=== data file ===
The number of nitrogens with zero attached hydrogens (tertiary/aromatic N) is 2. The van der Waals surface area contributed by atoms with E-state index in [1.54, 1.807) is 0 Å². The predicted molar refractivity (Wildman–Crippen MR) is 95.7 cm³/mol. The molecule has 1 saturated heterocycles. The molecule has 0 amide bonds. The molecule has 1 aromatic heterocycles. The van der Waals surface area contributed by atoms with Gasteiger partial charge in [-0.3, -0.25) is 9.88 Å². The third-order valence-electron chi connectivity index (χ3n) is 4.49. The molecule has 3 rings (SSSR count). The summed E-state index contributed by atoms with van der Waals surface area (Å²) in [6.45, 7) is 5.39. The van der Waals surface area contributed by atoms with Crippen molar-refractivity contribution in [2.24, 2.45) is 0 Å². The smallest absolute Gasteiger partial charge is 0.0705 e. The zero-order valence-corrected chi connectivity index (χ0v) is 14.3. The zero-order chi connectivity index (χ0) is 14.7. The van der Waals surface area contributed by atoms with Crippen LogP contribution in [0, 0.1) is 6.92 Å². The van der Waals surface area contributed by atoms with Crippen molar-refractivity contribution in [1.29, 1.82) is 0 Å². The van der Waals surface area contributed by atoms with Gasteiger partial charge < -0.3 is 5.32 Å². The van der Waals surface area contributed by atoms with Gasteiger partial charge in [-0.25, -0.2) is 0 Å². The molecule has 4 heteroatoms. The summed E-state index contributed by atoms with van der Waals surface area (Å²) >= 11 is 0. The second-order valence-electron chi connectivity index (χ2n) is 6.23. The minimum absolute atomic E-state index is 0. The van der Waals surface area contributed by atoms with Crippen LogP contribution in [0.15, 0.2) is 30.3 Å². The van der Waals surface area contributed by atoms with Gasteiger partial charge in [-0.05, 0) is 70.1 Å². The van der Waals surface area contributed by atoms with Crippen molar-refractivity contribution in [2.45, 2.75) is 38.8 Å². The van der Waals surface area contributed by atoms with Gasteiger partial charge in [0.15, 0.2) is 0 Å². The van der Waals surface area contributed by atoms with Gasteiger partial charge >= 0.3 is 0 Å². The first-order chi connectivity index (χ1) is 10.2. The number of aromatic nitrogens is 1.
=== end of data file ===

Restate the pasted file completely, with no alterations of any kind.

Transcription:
The number of nitrogens with zero attached hydrogens (tertiary/aromatic N) is 2. The van der Waals surface area contributed by atoms with E-state index in [1.54, 1.807) is 0 Å². The predicted molar refractivity (Wildman–Crippen MR) is 95.7 cm³/mol. The molecule has 1 saturated heterocycles. The molecule has 0 amide bonds. The molecule has 1 aromatic heterocycles. The van der Waals surface area contributed by atoms with Gasteiger partial charge in [-0.3, -0.25) is 9.88 Å². The third-order valence-electron chi connectivity index (χ3n) is 4.49. The molecule has 3 rings (SSSR count). The summed E-state index contributed by atoms with van der Waals surface area (Å²) in [6.45, 7) is 5.39. The van der Waals surface area contributed by atoms with Crippen molar-refractivity contribution in [2.24, 2.45) is 0 Å². The smallest absolute Gasteiger partial charge is 0.0705 e. The zero-order valence-corrected chi connectivity index (χ0v) is 14.3. The zero-order chi connectivity index (χ0) is 14.7. The van der Waals surface area contributed by atoms with Crippen LogP contribution in [0, 0.1) is 6.92 Å². The van der Waals surface area contributed by atoms with Crippen molar-refractivity contribution in [1.29, 1.82) is 0 Å². The van der Waals surface area contributed by atoms with Gasteiger partial charge < -0.3 is 5.32 Å². The van der Waals surface area contributed by atoms with Gasteiger partial charge in [-0.25, -0.2) is 0 Å². The molecule has 4 heteroatoms. The summed E-state index contributed by atoms with van der Waals surface area (Å²) >= 11 is 0. The second-order valence-electron chi connectivity index (χ2n) is 6.23. The minimum absolute atomic E-state index is 0. The van der Waals surface area contributed by atoms with Crippen LogP contribution in [0.15, 0.2) is 30.3 Å². The van der Waals surface area contributed by atoms with Gasteiger partial charge in [-0.05, 0) is 70.1 Å². The van der Waals surface area contributed by atoms with Crippen molar-refractivity contribution in [2.45, 2.75) is 38.8 Å². The van der Waals surface area contributed by atoms with Gasteiger partial charge in [0.15, 0.2) is 0 Å². The van der Waals surface area contributed by atoms with Gasteiger partial charge >= 0.3 is 0 Å². The first-order chi connectivity index (χ1) is 10.2. The number of aromatic nitrogens is 1.